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Posts Tagged ‘Janusz Kaminski’

“I can make three bad movies and still make movies.”
Janusz Kaminski on the career longevity of a cinematographer verses a director

How does one go from being born in Ziebice, Dolnoslaski, Poland to being the Oscar-winning right hand cinematographer of director Steven Spielberg?

The short answer is talent and hustle.

At least that’s what I gathered from reading and watching various interviews with Janusz Kaminski who shot Saving Private Ryan, Schindler’s List, War Horse, Lincoln, Munich as well as other Spielberg and many other non-Spielberg projects.

Kaminski also used his weakness to his advantage. Because he was an immigrant to the United States he felt like English as a second language might create some communication barriers if he chose to be a director or writer while in film school so he focused on shooting.

And shooting a lot. While a student at Columbia College Chicago (82-87) he says he shot between 30-40 student films. That’s a lot of films. Especially since that was back in the day where I imagine we’re talking narrative and documentary films actually shot on film not You Tube-ready videos that are shot and edited in a day.

Being foreign he said also made him strong on non verbal storytelling. Another advantage Kaminski had growing up in Poland during a communistic regime is the only American films he was allowed to see where ones that showed a disillusioned America—meaning a heavy dose of 70s films like Taxi Driver and The Panic in Needle Park.

(An America he says he didn’t find when he first came to the United States and still hasn’t seen. When he arrived in the USA the country was in the middle of a fitness craze.)

He made a demo reel from his student films and landed an independent feature film in Hollywood. He also spent a year at AFI one year and started working for Roger Corman’s company New Horizons shooting what he says were exploitation films and silly movies with men running around in rubber suits and crime suspense.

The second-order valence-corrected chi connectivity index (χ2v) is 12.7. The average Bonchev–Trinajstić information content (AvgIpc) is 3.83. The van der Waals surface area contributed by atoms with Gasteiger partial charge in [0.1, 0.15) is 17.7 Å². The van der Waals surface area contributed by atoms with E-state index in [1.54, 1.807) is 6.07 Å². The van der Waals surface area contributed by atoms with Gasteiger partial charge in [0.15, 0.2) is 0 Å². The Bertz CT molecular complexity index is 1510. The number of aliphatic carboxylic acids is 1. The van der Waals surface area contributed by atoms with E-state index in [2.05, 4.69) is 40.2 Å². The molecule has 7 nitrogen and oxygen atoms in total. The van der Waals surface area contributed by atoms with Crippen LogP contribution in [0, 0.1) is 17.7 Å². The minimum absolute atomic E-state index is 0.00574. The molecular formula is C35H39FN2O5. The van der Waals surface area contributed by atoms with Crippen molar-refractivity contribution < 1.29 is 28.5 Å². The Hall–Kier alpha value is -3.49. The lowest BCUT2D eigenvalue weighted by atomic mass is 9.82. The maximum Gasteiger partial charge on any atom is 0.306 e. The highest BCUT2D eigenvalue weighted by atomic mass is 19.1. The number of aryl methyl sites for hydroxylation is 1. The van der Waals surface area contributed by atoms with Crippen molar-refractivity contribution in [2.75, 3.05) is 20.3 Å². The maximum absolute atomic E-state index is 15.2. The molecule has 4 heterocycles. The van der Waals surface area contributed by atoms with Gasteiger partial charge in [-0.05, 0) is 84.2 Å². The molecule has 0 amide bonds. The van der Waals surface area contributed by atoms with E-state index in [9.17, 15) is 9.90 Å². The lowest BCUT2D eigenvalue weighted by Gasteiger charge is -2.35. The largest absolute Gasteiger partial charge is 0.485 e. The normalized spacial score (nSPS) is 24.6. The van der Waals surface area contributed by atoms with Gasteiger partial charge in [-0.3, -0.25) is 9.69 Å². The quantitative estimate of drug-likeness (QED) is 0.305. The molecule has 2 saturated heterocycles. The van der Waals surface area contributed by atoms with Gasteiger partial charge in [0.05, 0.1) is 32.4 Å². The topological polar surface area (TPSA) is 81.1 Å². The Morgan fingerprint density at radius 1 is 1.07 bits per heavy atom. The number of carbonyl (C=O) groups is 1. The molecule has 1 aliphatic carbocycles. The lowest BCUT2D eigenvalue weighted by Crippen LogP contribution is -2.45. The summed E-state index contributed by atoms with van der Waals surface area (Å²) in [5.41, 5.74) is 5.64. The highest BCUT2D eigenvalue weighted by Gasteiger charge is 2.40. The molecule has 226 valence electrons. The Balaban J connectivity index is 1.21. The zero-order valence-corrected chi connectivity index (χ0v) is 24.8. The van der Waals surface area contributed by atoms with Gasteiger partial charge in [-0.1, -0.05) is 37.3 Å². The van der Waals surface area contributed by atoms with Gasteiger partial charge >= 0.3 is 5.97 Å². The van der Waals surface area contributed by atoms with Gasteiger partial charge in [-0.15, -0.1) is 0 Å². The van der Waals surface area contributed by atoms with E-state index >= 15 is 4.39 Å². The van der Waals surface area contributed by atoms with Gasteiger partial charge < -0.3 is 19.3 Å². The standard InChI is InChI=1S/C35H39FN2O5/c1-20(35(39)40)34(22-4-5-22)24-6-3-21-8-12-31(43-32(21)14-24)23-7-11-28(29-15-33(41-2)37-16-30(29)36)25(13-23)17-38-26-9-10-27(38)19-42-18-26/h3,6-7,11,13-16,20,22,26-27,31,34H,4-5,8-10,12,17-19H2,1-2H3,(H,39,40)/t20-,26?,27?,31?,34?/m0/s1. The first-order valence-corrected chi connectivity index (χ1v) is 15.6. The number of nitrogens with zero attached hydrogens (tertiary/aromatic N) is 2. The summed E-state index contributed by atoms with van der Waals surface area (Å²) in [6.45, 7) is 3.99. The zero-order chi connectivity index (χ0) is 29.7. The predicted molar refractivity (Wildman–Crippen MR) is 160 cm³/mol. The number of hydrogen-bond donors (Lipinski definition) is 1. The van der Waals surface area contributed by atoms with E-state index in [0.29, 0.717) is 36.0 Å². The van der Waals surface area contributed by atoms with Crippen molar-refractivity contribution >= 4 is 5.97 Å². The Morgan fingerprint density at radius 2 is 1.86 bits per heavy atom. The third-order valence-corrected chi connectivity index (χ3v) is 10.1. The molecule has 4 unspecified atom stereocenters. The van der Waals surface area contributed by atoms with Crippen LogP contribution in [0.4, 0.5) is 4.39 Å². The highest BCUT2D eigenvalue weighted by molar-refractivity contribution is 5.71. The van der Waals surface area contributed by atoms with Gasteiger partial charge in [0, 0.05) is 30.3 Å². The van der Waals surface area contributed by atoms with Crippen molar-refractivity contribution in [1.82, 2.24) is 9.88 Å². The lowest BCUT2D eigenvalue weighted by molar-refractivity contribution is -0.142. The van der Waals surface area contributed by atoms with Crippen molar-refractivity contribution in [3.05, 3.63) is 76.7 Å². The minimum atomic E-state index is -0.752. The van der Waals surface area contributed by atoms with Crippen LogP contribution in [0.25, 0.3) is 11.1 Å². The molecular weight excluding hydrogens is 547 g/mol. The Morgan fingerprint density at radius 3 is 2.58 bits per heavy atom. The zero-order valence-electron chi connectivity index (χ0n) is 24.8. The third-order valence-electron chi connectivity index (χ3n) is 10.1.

And here’s one more little gem I can pass on that Kaminski did to set himself a part from everyone else. He said he once interned on a film shot by John A. Alonzo that starred Tom Hanks.

I think that film was Nothing in Common (1986) which makes sense because I believe that was shot in Chicago during the time Kaminski was going to college. But he didn’t take the formal route to get the internship. He simple saw a film being shot, jumped a fence introduced himself to Alonzo. As Christopher Lockhart has said— when you see a shot take it.

You can bet he learned a thing or two about lighting and running a crew from the man who was the Oscar-nominated director of photography on Chinatown.

It was the TV movie Wildflower (1991) Kaminski shot that caught Spielberg’s eye and led to their longtime beginning with Class of ’61 followed by Schindler’s List (1993).  Schindler’s List by the way takes place in Poland during World War II. Circle of life stuff.

Both Spielberg and Kaminski won Oscars for their work on that movie.

P.S. These days–as was true when I was in film school— it’s easy to see people getting caught up in technical jargon when discussing filmmaking. I love Kaminski’s answer to a question just a couple years ago at a film festival.

Question:- When you’re looking at an image do you go with the philosophy of adding light to get the image or subtracting to take away to get the image?
Janusz Kaminski“I have no idea…I don’t know how it happens.”

It’s all about capturing the magic. And you do that making film after film…and maybe jumping a fence or two.

Related Post:
Ida’ (My favorite film this year was shot in Poland.)
Cinematography Cheats #1 Kaminski’s work on Jerry Maguire

P.S. Countdown to 2000th special post on January 22, 2015—16 posts.

Scott W. Smith

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Cinematographers are a bunch a liars and cheaters. Screenwriters, too. In a good way, of course. It’s all part of the job.  Just doing their part in creating a world of make believe.

For instance, Jerry Maguire didn’t really exist. Sure there were composites of real people he was based on, but he was a fictional character out of the cranium of writer/director Cameron Crowe.

Look at the screenshot below of Jerry Maguire (Tom Cruise) and what do you see? Can you see how cinematographer Janusz Kaminski lied and cheated to help bring that character to life?

JerryMaguireLamps